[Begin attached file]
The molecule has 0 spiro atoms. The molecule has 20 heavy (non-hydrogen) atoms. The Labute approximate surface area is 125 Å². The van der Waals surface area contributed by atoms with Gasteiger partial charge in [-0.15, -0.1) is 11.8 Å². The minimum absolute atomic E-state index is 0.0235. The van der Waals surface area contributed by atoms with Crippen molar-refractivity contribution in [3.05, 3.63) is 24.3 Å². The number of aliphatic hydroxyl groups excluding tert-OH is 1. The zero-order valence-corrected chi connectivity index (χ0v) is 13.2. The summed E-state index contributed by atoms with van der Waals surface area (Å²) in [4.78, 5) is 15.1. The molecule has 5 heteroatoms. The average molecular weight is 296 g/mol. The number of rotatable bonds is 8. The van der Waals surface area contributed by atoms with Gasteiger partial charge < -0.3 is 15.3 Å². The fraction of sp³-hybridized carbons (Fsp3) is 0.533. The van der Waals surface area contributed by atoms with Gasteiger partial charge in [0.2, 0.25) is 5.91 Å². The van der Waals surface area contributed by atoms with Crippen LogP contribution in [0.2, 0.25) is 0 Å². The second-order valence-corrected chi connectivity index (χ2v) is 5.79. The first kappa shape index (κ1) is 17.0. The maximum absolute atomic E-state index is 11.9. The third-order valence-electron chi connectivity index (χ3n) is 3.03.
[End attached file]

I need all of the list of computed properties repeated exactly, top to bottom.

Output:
The molecule has 0 spiro atoms. The molecule has 20 heavy (non-hydrogen) atoms. The Labute approximate surface area is 125 Å². The van der Waals surface area contributed by atoms with Gasteiger partial charge in [-0.15, -0.1) is 11.8 Å². The minimum absolute atomic E-state index is 0.0235. The van der Waals surface area contributed by atoms with Crippen molar-refractivity contribution in [3.05, 3.63) is 24.3 Å². The number of aliphatic hydroxyl groups excluding tert-OH is 1. The zero-order valence-corrected chi connectivity index (χ0v) is 13.2. The summed E-state index contributed by atoms with van der Waals surface area (Å²) in [4.78, 5) is 15.1. The molecule has 5 heteroatoms. The average molecular weight is 296 g/mol. The number of rotatable bonds is 8. The van der Waals surface area contributed by atoms with Gasteiger partial charge < -0.3 is 15.3 Å². The fraction of sp³-hybridized carbons (Fsp3) is 0.533. The van der Waals surface area contributed by atoms with Gasteiger partial charge in [0.2, 0.25) is 5.91 Å². The van der Waals surface area contributed by atoms with Crippen LogP contribution in [0.2, 0.25) is 0 Å². The second-order valence-corrected chi connectivity index (χ2v) is 5.79. The first kappa shape index (κ1) is 17.0. The maximum absolute atomic E-state index is 11.9. The third-order valence-electron chi connectivity index (χ3n) is 3.03.